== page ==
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What is Apnea?
Snoring is NOT cool! We all have stories about someone we know who rattles the walls (maybe it’s you). What you may not know is that it can be deadly. The classic snoring sound is caused by a partial obstruction of the airway in the back of the throat. If you have heard a snoring person suddenly stop breathing, then gasp for air, you have witnessed an ‘apnea’. These partial reductions and complete pauses typically last between 10 and 30 seconds. These pauses can happen hundreds of times a night, leading to abrupt reductions in blood oxygen levels. The brain alerts the body to its lack of oxygen, causing a brief arousal from sleep that restores normal breathing. The result is a fragmented quality of sleep. Also, the heart rate and blood pressure increase dramatically. it is potentially life threatening.
Obstructive sleep apnea has been shown to: increase the risk of heart attack and stroke by 300-400%, increase blood sugar, complicate diabetes control, increase blood pressure and has been shown to decrease life expectancy by 10-20 years. It can result in sudden death during sleep. Additionally, the disrupted sleep pattern caused by apnea prevents a person from achieving recuperative sleep, which results in excessive daytime sleepiness, increased incidences of work and driving-related accidents, chronic fatigue and in some cases, depression and chronic pain.
Do I have OSA?
Nearly 50% of people who snore loudly have sleep apnea. Sleep apnea often results in a feeling of excessive daytime sleepiness, fatigue and a general lack of energy. It is also highly correlated with morning time headache, migraine headache, depression, acid reflux disease and tooth grinding. It has even been shown to decrease cognitive thinking ability over time. Indicators: Non-restful sleep, Excessive daytime fatigue, Morning headaches, Migraine headaches , Clenching/grinding teeth, Acid reflux disease, High blood pressure, Heart attack, Stroke, Depression, Diabetes, Memory loss, Obesity, Decreased sex drive, Neck sizes of 16” or greater in women (increased risk), Neck sizes of 17” or greater in men (increased risk).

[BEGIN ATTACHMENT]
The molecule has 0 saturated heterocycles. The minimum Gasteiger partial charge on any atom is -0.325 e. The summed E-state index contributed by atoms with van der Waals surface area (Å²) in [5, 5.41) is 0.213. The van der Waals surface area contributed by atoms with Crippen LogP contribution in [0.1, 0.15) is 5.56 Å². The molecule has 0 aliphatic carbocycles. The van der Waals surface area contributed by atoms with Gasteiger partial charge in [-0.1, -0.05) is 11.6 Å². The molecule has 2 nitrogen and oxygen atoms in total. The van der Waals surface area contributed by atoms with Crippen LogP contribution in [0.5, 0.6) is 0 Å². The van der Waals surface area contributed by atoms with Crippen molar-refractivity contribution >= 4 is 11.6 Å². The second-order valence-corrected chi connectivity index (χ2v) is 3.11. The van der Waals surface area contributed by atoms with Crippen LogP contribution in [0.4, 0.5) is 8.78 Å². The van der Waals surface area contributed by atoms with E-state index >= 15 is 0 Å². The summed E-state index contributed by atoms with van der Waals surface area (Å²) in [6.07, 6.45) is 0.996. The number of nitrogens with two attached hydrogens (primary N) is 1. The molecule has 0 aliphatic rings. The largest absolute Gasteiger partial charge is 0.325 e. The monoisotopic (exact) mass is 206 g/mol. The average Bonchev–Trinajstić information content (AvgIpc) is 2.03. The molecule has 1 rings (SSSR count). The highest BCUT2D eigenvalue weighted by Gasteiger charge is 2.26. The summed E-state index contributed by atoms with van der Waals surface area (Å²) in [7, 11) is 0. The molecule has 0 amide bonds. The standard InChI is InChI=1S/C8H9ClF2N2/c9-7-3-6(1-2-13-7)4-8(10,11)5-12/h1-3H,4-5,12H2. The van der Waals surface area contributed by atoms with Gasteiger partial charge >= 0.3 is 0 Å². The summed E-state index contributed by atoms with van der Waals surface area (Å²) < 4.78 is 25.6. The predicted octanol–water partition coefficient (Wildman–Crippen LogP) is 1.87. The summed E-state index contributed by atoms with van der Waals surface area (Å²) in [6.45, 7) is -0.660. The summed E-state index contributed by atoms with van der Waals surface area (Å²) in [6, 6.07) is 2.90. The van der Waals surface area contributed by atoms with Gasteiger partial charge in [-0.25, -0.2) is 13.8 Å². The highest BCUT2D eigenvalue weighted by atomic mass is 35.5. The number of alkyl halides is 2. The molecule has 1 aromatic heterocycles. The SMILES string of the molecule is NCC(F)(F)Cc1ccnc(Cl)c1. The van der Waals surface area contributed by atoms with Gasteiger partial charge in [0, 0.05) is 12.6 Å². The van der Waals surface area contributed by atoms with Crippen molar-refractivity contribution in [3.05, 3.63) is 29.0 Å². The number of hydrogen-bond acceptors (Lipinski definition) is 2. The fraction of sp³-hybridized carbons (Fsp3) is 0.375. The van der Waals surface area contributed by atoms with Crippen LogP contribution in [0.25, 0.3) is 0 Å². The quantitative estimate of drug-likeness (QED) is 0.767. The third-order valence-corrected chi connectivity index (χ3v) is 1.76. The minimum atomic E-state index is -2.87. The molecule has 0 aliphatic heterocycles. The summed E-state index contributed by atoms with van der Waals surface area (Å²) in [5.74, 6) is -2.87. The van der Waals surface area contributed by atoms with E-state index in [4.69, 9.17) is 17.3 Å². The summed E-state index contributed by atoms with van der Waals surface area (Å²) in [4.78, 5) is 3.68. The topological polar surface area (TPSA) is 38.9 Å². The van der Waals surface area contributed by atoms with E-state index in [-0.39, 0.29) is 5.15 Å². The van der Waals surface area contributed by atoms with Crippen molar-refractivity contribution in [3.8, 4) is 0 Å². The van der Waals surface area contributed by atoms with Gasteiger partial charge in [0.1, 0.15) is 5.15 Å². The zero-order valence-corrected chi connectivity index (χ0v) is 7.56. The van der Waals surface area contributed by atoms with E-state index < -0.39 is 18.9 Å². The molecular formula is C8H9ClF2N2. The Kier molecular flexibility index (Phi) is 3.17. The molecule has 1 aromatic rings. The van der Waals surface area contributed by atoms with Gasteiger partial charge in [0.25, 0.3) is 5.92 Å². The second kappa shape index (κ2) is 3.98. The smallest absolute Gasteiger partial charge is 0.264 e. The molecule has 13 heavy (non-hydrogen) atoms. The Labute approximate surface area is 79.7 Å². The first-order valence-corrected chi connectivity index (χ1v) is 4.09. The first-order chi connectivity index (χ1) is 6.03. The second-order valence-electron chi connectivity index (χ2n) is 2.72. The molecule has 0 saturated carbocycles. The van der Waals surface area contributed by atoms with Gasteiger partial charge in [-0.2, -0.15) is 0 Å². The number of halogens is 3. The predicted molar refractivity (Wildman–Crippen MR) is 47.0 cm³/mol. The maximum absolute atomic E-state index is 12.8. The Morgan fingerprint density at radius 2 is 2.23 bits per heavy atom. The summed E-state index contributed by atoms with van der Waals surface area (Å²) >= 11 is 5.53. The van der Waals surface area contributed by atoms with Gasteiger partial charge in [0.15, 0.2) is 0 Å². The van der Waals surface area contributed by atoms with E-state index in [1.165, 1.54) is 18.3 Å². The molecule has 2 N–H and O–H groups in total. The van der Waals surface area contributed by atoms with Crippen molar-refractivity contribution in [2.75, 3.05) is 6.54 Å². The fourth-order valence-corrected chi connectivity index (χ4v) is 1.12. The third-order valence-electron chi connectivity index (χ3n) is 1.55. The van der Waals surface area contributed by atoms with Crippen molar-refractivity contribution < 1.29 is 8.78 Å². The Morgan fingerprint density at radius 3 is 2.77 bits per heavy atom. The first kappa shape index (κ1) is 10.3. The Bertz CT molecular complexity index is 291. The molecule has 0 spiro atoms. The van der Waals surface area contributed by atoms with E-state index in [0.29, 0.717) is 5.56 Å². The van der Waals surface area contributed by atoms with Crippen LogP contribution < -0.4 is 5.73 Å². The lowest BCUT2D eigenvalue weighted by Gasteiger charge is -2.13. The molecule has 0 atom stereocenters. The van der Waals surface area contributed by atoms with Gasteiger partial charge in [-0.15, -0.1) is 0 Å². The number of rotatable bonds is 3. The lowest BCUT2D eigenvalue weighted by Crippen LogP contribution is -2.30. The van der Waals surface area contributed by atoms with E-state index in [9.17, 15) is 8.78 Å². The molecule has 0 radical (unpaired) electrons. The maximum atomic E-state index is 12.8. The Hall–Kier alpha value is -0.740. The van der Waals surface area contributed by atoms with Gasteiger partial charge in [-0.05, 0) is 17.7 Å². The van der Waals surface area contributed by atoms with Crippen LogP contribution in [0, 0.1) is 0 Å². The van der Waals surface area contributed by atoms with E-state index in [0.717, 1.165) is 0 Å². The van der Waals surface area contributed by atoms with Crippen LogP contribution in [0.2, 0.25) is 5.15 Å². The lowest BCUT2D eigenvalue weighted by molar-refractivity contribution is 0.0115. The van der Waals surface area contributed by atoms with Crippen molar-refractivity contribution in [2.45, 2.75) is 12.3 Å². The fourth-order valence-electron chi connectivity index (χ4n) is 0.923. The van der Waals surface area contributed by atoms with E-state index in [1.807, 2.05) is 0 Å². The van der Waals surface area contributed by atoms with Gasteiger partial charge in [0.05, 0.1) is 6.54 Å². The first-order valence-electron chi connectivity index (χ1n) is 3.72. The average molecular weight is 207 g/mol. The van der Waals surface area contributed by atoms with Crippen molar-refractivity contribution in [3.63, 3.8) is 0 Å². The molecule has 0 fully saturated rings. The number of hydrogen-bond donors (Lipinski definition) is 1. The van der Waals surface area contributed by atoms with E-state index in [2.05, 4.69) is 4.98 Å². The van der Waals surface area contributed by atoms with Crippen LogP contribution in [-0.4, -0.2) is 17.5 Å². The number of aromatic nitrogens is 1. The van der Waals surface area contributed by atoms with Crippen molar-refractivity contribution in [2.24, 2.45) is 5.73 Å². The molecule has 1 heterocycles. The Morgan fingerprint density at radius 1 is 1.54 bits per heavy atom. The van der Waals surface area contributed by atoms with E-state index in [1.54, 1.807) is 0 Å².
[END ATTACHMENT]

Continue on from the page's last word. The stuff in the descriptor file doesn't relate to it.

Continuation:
Did You Know?
Sleep apnea is a common, progressive disease, which affects a large segment of our population. According to the Institute of Medicine of National Academies, an estimated 60-70 million people in the United States, including children, suffer from chronic sleep disorders and approximately 20 million have Obstructed Sleep Apnea (OSA). Over 80% of these people are either undiagnosed or in denial. Sleep apnea impacts both women and men, although it is more common with men. The number of people with apnea increases with age. For people 65 and older, apnea affects as many as 65%!
Dr. JC Goodwin, founder and Dental Sleep Medicine expert, has a solution that can help you get a restful nights' sleep!
JC Goodwin, DMD, DACSDD, DABDSM, was in private dental practice in Prescott, AZ from 1987 to 2011. His professional philosophy has always included an aggressive policy of learning, sharing and continued development. He created a professional study club in Prescott aligned with the Richard Tucker study group, mentored by Dr. James Sickler, and participated for twelve years. He has trained with the Schuster Center for Professional Development, with Dr. David Baird studying advanced dental ceramic placement, and with Dr. Steven Olmos who teaches treatment techniques for facial pain, chronic headache, and TMJ disorders.
Well Rested Clients
Believe it or not - men, women, and children all suffer from OSA. Here are some case studies and anecdotes we hope you find helpful.
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